Halland County Sweden Falkenberg Municipality
View from the Tullbron bridge in Falkenberg
View from the Tullbron bridge in Falkenberg
Coat of arms of Falkenberg
Coat of arms
Falkenberg is located in Sweden Halland
Falkenberg is located in Sweden
Coordinates: 56°54′19″N 12°29′28″E / 56.90528°N 12.49111°E / 56.90528; 12.49111Coordinates: 56°54′19″N 12°29′28″E / 56.90528°N 12.49111°E / 56.90528; 12.49111
CountyHalland County
MunicipalityFalkenberg Municipality
 • Total20.01 km2 (7.73 sq mi)
13 m (43 ft)
 (31 December 2019)[1]
 • Total27,813
 • Density1,390/km2 (3,600/sq mi)
Time zoneUTC+1 (CET)
 • Summer (DST)UTC+2 (CEST)
Postal code
311 xx
Area code(s)(+46) 34
WebsiteOfficial website

Falkenberg (old Danish: Falkenbjerg) is a locality and the seat of Falkenberg Municipality, Halland County, Sweden, with 27,813 inhabitants in 2019[1] (out of a municipal total of about 45,000). It is located at the mouth of river Ätran. The name consists of the Swedish words for falcon (falk) and mountain (berg). Falkenberg is a popular tourist destination in the summers, and the main beach of the town is Skrea strand.[citation needed]


In the early part of the 13th century the Danish king built a fort on the east shore of the river Ätran, which eventually would give the town its name. Halland was at that time part of Denmark. It is known that falconry was pursued in the area. However, in Hallandia antiqua et hodierna, that specified a location ("mountain") where the falconry should have taken place, and which should have given name to the town, has later been shown to be incorrect.

The area north of Ätran was from time to time Norwegian or Swedish. It was on this side that a market town developed. At around 1300 a church was built. From the 14th century until the Northern Seven Years' War (1563–1570) a second town, Ny-Falkenberg (New Falkenberg) was located close to the town. The fort was destroyed by Engelbrekt Engelbrektsson's troops in 1434. The town gained market rights at the latest in 1558.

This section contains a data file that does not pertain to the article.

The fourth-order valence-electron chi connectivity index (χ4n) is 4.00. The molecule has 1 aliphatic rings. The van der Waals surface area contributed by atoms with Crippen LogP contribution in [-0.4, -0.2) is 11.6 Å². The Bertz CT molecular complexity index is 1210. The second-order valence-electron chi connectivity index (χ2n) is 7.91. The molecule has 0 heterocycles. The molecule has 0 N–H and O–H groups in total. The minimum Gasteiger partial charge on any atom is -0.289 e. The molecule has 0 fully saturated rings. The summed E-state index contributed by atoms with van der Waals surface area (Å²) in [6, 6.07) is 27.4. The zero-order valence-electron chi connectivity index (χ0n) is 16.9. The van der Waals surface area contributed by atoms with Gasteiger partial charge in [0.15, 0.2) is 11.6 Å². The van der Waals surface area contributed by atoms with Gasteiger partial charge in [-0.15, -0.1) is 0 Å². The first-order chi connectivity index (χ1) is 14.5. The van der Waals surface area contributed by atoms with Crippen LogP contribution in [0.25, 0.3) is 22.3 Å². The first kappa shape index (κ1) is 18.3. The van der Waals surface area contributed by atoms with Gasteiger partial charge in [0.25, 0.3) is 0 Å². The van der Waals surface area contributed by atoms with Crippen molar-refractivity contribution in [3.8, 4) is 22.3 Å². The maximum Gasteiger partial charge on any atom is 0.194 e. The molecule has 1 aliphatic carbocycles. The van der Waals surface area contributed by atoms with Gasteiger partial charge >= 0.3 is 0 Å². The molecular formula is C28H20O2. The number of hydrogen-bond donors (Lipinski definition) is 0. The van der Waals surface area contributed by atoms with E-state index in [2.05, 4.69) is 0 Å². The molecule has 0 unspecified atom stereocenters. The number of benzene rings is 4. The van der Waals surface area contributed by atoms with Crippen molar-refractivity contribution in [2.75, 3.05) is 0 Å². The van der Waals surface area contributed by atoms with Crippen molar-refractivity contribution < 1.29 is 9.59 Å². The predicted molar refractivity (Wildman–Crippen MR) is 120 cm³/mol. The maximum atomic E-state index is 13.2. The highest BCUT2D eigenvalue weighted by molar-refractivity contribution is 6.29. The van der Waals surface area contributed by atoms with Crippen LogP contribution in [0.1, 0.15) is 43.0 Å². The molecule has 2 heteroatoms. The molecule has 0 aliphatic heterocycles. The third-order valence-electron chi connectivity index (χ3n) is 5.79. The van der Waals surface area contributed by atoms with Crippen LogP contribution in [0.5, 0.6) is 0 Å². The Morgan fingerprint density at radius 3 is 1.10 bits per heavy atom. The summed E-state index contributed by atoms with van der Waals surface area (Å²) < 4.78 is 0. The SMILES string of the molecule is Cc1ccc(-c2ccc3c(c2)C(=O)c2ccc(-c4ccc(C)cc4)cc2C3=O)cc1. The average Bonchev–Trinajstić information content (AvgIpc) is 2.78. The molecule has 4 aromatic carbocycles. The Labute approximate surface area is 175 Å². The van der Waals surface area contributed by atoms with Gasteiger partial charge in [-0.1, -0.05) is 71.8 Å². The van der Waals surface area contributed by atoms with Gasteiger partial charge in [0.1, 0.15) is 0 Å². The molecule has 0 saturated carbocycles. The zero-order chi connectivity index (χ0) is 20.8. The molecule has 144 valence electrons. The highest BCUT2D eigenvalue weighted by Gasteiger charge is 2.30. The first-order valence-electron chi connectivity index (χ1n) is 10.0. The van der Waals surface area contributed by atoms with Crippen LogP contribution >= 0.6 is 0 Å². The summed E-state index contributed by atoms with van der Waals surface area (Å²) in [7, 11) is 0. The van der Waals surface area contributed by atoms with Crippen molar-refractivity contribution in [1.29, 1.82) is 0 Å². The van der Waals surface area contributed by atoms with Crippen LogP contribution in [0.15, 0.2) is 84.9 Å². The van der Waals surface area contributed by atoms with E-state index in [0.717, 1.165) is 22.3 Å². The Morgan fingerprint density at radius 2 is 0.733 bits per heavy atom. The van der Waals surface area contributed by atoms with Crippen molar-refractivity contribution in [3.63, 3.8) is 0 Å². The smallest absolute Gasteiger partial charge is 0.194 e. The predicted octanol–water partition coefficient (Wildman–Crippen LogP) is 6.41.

Along with the rest of the Halland, Falkenberg was to be temporarily Swedish in accordance with the Treaty of Brömsebro (1645). The Treaty of Roskilde thirteen years later made the province permanently Swedish. For a long period it struggled to keep its privileges with regard to trade and jurisdiction from the Danish time. Also like the rest of the county, it only started to slowly industrialise in the late 19th century. In the 20th century it has gained a reputation as a seaside resort.


Falkenberg is located along a traditional trade route along the Swedish west coast, about 45 km (28 mi) northwest of Halmstad, and 105 km (65 mi) south of Gothenburg. These transport needs are currently catered by European route E6, which runs as a dual carriageway just outside the town, and the West Coast Railway Line. County road 150 and County road 154 connect to Torup and Svenljunga. Falkenberg railway operated from the 1890s to the 1950s. The town has seven bus routes.

Areas of the town


The town hosts several teams at national level. The football team, Falkenbergs FF, has since the late 1980s established itself in the second division (currently Superettan). The table tennis team, Falkenbergs BTK, has won ten national championships, as well as one European championship. In the early 2000s, Falkenbergs VBK developed to become one of the best volleyball teams in the country and accordingly won the national championship 2007. BK Falkarna has played ten seasons in the top bowling league.

Other sports clubs located in Falkenberg include:

Sport venues in the town include Falkenbergs IP, hosting Falkenbergs FF, Falkenberg Sports Centre, hosting Falkenbergs VBK and Klitterbadet, a bath house.


People and groups from Falkenberg

Sister cities

See also


  1. ^ a b c "Folkmängd per tätort efter region och vart 5:e år" (in Swedish). Statistics Sweden. 24 March 2020. Retrieved 22 May 2020.
  2. ^ "International collaboration". gmiezno.eu. Gniezno. Retrieved 3 May 2014.